SOS Children's Villages started negotiations with the government in Cambodia in 1999 and the Cambodian SOS Children's Village Association was founded in 2000. When we first started working here, the country was recovering from a succession of conflicts which had a devastating effect on the life of Cambodians.
What we do in Phnom Penh
SOS Children's Villages runs a number of activities in Phnom Penh: in addition to family-based care we also run a kindergarten, a school and a programme for young people. Our programmes are designed to meet the needs of the families and children who live in the area, for example our day-care services and educational programmes are much valued by the local community. Children from poor families are awarded scholarships so that they can go to school.
For children whose families can no longer take care of them SOS Children's Villages provides a loving home in one of the 13 SOS families, where they grow up with their brothers and sisters and are cared for by an SOS mother. The children attend the SOS Kindergarten, where they are taught together with children from local families. To parents who have to earn a living it is very important to have professional day care for their children, so that they are not forced to leave them unattended while they are at work. Older children attend the local primary school. The school was built and run by SOS Children's Villages but has now been transferred to the local authority. The SOS Hermann Gmeiner secondary school was opened in 2010 and can educate up to 480 pupils. Both schools provide children with a sound education and help them become part of the community.
When young people are ready to move out of the SOS families they join our SOS Youth Programme when they start vocational training or go on to higher education. With the support of qualified professionals, the young people develop perspectives for their future, learn to shoulder responsibility and increasingly make their own decisions.
There is also an SOS Mother and Staff Training Centre under construction, where future SOS mothers and co-workers will receive training before they start working with and supporting the children in our care.
Inequality is increasing
Phnom Penh is the capital city of Cambodia. It is located in the southern central part of the country and is home to an estimated 2.2 million people. As an economic centre, it is one of the richest cities in the country, however, the wealth is unequally distributed and urban poverty, malnutrition and unemployment are actually increasing.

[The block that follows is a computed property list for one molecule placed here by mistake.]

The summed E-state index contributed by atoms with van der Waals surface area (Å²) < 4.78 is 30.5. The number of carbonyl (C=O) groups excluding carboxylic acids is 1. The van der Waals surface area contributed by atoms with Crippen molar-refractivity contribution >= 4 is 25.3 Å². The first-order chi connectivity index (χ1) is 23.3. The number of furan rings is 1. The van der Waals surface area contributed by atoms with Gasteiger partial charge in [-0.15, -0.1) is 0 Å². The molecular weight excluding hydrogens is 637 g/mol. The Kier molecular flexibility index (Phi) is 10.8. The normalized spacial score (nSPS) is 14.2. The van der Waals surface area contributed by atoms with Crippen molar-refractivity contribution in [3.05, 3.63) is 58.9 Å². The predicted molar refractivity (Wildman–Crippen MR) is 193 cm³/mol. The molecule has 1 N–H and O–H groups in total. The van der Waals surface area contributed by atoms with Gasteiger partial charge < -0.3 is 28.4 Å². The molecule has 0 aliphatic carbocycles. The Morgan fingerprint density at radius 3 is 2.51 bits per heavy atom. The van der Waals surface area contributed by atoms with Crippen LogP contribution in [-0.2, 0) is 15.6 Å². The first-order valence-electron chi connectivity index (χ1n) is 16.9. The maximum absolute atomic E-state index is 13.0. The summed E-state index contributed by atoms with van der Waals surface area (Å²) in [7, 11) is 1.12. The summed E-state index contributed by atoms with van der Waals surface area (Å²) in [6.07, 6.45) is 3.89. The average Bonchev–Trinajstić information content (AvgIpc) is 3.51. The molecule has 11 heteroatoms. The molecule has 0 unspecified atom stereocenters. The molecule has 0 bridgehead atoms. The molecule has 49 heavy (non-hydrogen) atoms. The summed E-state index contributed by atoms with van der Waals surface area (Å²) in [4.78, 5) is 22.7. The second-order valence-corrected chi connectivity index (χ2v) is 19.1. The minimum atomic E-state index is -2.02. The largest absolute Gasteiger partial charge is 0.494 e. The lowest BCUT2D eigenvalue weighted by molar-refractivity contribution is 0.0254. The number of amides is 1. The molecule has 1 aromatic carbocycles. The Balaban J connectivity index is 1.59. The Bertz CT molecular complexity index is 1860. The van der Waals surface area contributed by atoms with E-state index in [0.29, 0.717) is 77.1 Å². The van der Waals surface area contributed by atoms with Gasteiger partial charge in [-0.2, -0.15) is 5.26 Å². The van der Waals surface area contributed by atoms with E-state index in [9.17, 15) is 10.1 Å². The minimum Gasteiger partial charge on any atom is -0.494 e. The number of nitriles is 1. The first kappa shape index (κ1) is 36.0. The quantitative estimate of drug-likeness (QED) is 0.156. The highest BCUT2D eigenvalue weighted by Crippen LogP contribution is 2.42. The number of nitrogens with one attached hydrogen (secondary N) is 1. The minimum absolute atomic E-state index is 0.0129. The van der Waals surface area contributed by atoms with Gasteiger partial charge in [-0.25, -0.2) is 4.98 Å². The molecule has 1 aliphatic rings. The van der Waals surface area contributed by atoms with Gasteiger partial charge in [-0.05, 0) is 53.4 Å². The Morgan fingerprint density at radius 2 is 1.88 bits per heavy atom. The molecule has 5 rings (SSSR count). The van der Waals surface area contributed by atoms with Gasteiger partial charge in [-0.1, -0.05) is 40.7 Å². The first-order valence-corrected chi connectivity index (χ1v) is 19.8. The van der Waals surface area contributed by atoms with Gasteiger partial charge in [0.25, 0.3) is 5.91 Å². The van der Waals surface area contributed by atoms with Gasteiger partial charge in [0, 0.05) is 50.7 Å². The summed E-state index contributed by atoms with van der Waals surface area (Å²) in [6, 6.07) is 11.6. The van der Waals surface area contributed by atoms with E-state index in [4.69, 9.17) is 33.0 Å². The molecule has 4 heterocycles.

Life in the rural areas of Cambodia continues to be harsh and therefore many people move to urban centres in an attempt to improve their quality of life. However, it is not easy for these newly-arrived migrants to survive in the city. As the economy has grown, the cost of living in general, and food and housing in particular, has also increased. It is estimated that around 20 per cent of the current population of the city lives in informal settlements.
Women and children are the worst affected by these precarious social and economic conditions. Many women are responsible for supporting their families, although many find it hard to get a job as they are often forced to drop out of school at an early age and therefore have no skills. Many of those arriving from rural areas end up begging on the streets or selling small goods. Others are forced to work as commercial sex workers.
Children often do not go to school because the parents cannot afford it; instead they have to contribute to the family income by either begging or hawking on the streets. These social and economic conditions have a huge impact on family life, and many fall apart, leaving children without parental care. There is an increasing number of children who actually live on the streets, addicted to substances and exposed to violence and exploitation.
Providing families with the support they need
SOS Children's Village Phnom Penh is situated on the outskirts of the old city in an area called New Phnom Penh. The children in our care are not able to live with their families for different reasons: some have lost either one or both parents during the armed conflicts or due to illness; in other cases parents are unable to meet the children's emotional and material needs. For example, many children who join our family-based care suffer from vitamin deficiency and skin diseases. In addition to treating their malnutrition and giving them vaccinations, we provide them with tender loving care so that they can get better. These children often have not been to school at all, or only intermittently, and so we prepare them to join mainstream education.